James understands this. He regrets it, of course, and has even gone on record to that effect (per Sporting News).
"The way it panned out with all the friends and family and fans back home, I apologize for the way it happened," James stated after finally dethroning the Boston Celtics in the 2011 playoffs. "This was the opportunity of lifetime."
The way it happened. Not that it happened. The way it happened. The way a 25-year-old incubated to basketball manhood by spotlights and exacting eyes will make it happen, 100 percent of the time.
To lord it over LeBron the way we did, the way we never do the ones who truly deserve it: That's our decision, our disaster.
But LeBron understood the ratio of indignation to raw, real-world stakes was skewed from the start. Even he knew that, by becoming bar none the best basketball player of his generation, the only holdouts would be the fevered first-time-long-times.
So after surveying the scene—back-to-back banners, yes, but with loss fresh on the mind and a Western Conference brass grown deeper by the year—LeBron likely came to this single, simple conclusion: To have any chance of outfitting four more fingers, I need to roll the die on upside.
In a column penned back in May, Forbes' Tom Van Riper underscored the competitive calculus at play in the LeBron James Sweepstakes:
LeBron's jump to Miami four years ago wasn't about a bigger market or a bigger contract – Cleveland had the ability under the rules to make him the biggest offer, and today's modern media would yield him about the same amount of exposure in either city – it was about mining for championships. The Heat had [Dwyane] Wade, the Cavs didn't. Now, the pendulum is swinging back. If you had a few prime years left, where would you rather spend them? With Irving and Wiggins, or with a 32-year-old Wade nursing balky knees and a cast of aging role players?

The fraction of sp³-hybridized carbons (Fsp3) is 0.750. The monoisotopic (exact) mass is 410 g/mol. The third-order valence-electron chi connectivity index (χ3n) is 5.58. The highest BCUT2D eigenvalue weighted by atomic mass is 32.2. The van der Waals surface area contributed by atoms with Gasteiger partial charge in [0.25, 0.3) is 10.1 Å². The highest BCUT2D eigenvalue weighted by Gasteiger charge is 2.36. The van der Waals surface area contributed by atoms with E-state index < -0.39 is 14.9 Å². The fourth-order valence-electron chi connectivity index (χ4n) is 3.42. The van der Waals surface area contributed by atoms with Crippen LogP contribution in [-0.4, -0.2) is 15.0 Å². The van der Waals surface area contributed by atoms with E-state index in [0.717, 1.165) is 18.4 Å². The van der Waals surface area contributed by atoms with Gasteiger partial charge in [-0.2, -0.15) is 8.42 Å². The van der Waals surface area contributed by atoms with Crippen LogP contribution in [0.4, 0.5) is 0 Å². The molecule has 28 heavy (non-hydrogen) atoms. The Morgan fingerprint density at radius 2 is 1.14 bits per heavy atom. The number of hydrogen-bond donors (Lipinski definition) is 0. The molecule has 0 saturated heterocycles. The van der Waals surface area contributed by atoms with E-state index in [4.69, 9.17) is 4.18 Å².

Impossible athletic specimen though he may be, LeBron knows his career clock isn't ticking any slower. If he's ever to exorcise the demons of "The Decision," it has to be now, in his prime. Not at 35, twilight moving fast toward Springfield stars.
That's not to say James is stepping into the most bucolic of basketball scenes; last year's Cavs were a disappointing mess. At the same time, James—humble halftime interviews aside—realizes his pull and power, knows that he makes this core instantly credible. Contending may take some growing pains. Once there, though, just watch the waters part.
We'll save next season's tea leaves for later. We've already read too many.
The chapter LeBron just authored, however—that we haven't read. Sports seldom prepare us for such narrative turns, for the moment when malevolence becomes beneficence, when bad guys find the path back to better ways and the universal righteousness of roots.
LeBron James, more than any other basketball player on the planet, makes greatness seem routine. That's why, "The Decision" and all its attendant baggage aside, we acknowledge him in kind.
Becoming, in the hearts and minds of millions, both great and good—this, rare as it is, might be his finest-ever feat.